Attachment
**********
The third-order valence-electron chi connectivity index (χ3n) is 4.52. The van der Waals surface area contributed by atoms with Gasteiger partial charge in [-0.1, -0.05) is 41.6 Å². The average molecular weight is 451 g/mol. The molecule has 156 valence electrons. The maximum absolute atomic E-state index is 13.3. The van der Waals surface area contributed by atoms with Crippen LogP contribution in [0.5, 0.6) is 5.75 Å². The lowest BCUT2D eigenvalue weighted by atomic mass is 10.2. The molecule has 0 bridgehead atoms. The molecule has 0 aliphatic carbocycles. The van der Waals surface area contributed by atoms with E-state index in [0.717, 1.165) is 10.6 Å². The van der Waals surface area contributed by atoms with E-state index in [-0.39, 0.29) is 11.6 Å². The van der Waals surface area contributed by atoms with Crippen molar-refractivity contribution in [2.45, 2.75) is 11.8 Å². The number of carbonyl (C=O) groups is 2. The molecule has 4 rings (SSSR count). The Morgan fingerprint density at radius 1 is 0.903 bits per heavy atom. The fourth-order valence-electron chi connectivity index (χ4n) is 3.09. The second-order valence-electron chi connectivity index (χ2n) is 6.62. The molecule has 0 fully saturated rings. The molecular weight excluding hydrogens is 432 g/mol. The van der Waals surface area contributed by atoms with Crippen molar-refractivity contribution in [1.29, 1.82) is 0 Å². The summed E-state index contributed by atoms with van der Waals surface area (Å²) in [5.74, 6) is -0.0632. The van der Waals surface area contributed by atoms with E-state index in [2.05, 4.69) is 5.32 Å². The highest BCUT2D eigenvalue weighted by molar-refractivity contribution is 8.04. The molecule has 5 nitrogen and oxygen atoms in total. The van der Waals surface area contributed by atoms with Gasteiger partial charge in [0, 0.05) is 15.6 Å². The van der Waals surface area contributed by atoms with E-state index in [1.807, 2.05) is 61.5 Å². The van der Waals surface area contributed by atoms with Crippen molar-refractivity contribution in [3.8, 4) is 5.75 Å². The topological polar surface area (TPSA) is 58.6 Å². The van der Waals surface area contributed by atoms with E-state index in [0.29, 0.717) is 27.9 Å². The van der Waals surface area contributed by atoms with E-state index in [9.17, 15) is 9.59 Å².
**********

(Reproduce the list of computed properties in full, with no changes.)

The third-order valence-electron chi connectivity index (χ3n) is 4.52. The van der Waals surface area contributed by atoms with Gasteiger partial charge in [-0.1, -0.05) is 41.6 Å². The average molecular weight is 451 g/mol. The molecule has 156 valence electrons. The maximum absolute atomic E-state index is 13.3. The van der Waals surface area contributed by atoms with Crippen LogP contribution in [0.5, 0.6) is 5.75 Å². The lowest BCUT2D eigenvalue weighted by atomic mass is 10.2. The molecule has 0 bridgehead atoms. The molecule has 0 aliphatic carbocycles. The van der Waals surface area contributed by atoms with E-state index in [0.717, 1.165) is 10.6 Å². The van der Waals surface area contributed by atoms with E-state index in [-0.39, 0.29) is 11.6 Å². The van der Waals surface area contributed by atoms with Crippen molar-refractivity contribution in [2.45, 2.75) is 11.8 Å². The number of carbonyl (C=O) groups is 2. The molecule has 4 rings (SSSR count). The Morgan fingerprint density at radius 1 is 0.903 bits per heavy atom. The fourth-order valence-electron chi connectivity index (χ4n) is 3.09. The second-order valence-electron chi connectivity index (χ2n) is 6.62. The molecule has 0 fully saturated rings. The molecular weight excluding hydrogens is 432 g/mol. The van der Waals surface area contributed by atoms with Crippen molar-refractivity contribution in [1.29, 1.82) is 0 Å². The summed E-state index contributed by atoms with van der Waals surface area (Å²) in [5.74, 6) is -0.0632. The van der Waals surface area contributed by atoms with E-state index in [2.05, 4.69) is 5.32 Å². The highest BCUT2D eigenvalue weighted by molar-refractivity contribution is 8.04. The molecule has 5 nitrogen and oxygen atoms in total. The van der Waals surface area contributed by atoms with Gasteiger partial charge in [0, 0.05) is 15.6 Å². The van der Waals surface area contributed by atoms with E-state index in [1.807, 2.05) is 61.5 Å². The van der Waals surface area contributed by atoms with Crippen molar-refractivity contribution in [3.8, 4) is 5.75 Å². The topological polar surface area (TPSA) is 58.6 Å². The van der Waals surface area contributed by atoms with E-state index in [0.29, 0.717) is 27.9 Å². The van der Waals surface area contributed by atoms with E-state index in [9.17, 15) is 9.59 Å².